Fret Not

Image by John Hain from Pixabay


Habakkuk 1:1-4, 2:1-4
Psalm 37:1-10
2 Timothy 1:1-14
Luke 17:5-10

Today, we will look at Psalm 37. Allow me to cheat a bit and copy from Biblical Hebrew–the following chart.

Acrostic Psalms

We can learn the aleph-bet by examining various Biblical passages which are written as acrostics (alphabetically ordered verses and each first word commencing with each Hebrew letter of the alphabet in turn, from 1 through to 22). Psalm 119 is a famous example, written with 8 verses for each of the Hebrew consonants in order, so verses 1-8 each have a first word beginning with ‘aleph and verses 9-16 each have a first word beginning with beth, and so on.

Acrostic passages occur in the following Psalms:
Psalm 9   2 verses for each of the 22 Hebrew consonants
Psalm 10   2 verses each
Psalm 25   1 verse each
Psalm 34   1 verse each
Psalm 37   2 verses each
Psalm 111   ½ verse each
Psalm 112   ½ verse each
Psalm 119   8 verses each
Psalm 145   1 verse each

While Psalm 119 is the monster of this style—running five and more pages—the others are ordinary in size. There are other examples in other parts of the Old Testament.

The Hebrew alphabet consists of 22 letters, which is related to the number of generations from Adam to Jacob, the number of works of creation, and the number of books in the Jewish canon of the Bible. It is not a perfect number, but it is important.

Remember that chapter and verse numbers were added to the Bible only recently.  Stephen Langton, Archbishop of Canterbury, put the modern chapter divisions into place around 1227, the Jewish rabbi named Nathan added verse numbers to the Hebrew Bible in 1448, and Robert Estienne was the first to divide the New Testament into numbered verses, in 1555.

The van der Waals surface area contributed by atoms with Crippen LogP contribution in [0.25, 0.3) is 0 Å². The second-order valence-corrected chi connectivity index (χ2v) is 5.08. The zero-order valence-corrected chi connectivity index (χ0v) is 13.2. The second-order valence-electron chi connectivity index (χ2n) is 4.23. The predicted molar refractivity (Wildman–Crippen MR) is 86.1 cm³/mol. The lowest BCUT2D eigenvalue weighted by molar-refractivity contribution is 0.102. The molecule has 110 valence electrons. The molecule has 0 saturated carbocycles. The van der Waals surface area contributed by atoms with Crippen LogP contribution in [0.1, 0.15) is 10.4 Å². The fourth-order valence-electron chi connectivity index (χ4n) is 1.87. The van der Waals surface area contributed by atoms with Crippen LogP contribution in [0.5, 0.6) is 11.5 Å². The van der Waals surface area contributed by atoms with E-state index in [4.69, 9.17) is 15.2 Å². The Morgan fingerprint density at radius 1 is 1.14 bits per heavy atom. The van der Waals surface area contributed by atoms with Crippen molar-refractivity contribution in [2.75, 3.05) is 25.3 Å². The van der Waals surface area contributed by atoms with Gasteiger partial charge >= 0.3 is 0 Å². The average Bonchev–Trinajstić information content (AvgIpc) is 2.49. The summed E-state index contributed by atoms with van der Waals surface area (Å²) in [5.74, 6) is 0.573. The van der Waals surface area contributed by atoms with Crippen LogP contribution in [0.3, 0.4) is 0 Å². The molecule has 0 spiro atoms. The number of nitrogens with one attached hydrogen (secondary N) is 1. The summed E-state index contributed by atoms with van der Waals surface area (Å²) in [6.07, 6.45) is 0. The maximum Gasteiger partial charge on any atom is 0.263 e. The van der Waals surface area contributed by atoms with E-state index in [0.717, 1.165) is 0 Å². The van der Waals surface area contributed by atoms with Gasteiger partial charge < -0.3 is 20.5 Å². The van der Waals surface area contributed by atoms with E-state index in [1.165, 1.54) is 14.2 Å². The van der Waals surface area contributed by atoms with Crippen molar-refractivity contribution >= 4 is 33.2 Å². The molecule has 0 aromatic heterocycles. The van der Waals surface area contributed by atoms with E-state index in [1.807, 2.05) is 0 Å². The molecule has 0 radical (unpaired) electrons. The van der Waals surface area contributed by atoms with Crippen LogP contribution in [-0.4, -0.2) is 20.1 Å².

One result of this is that verses don’t always match the poetry or the complete expression of ideas. And make no mistake, the Psalms are poems.

Now to Psalm 37.

The first word is al, meaning no, not, nothing, etc. Thus, we have the alpha, the first letter of the first word. The next word is charah, to glow or grow warm, to blaze up, be incensed, etc. So, in English, we read, Fret not yourself because of evildoers; be not envious of wrongdoers! For they will soon fade like the grass and wither like the green herbESV

The first word of verse three is batach, beginning with a B in both Hebrew and English. It means trust, be confident, be bold, etc.

Not surprisingly, the last couplet at verse 39 begins with the last letter of the alphabet, called tav. The first word is teshuwah. It means deliverance, help, safety. It reads in English: The salvation of the righteous is from the Lord; he is their stronghold in the time of troubleESV

While the last two verses of Psalm 37 is not officially part of today’s lesson, I believe it is a good starting point for understanding the meaning of the Psalm. We do not need to worry about anything because God is our salvation.

Hurricanes, fires, floods, volcanic eruptions, rule by a brutal dictator, war, famine. Yes, we suffer, but it does not change our salvation. Our hope lies ONLY in God. Electing the right person to office has nothing to do with our salvation—NOTHING.

Humans have struggled for thousands of years to make our lives as comfortable as possible, but we always have and will always fall short. Suffering, large or small, will come into our lives. Our only hope is in God.

Do not Fret; God is here.


Read my earlier comments on this theme here and here.


Be righteous and do good.

Mike Lawrence

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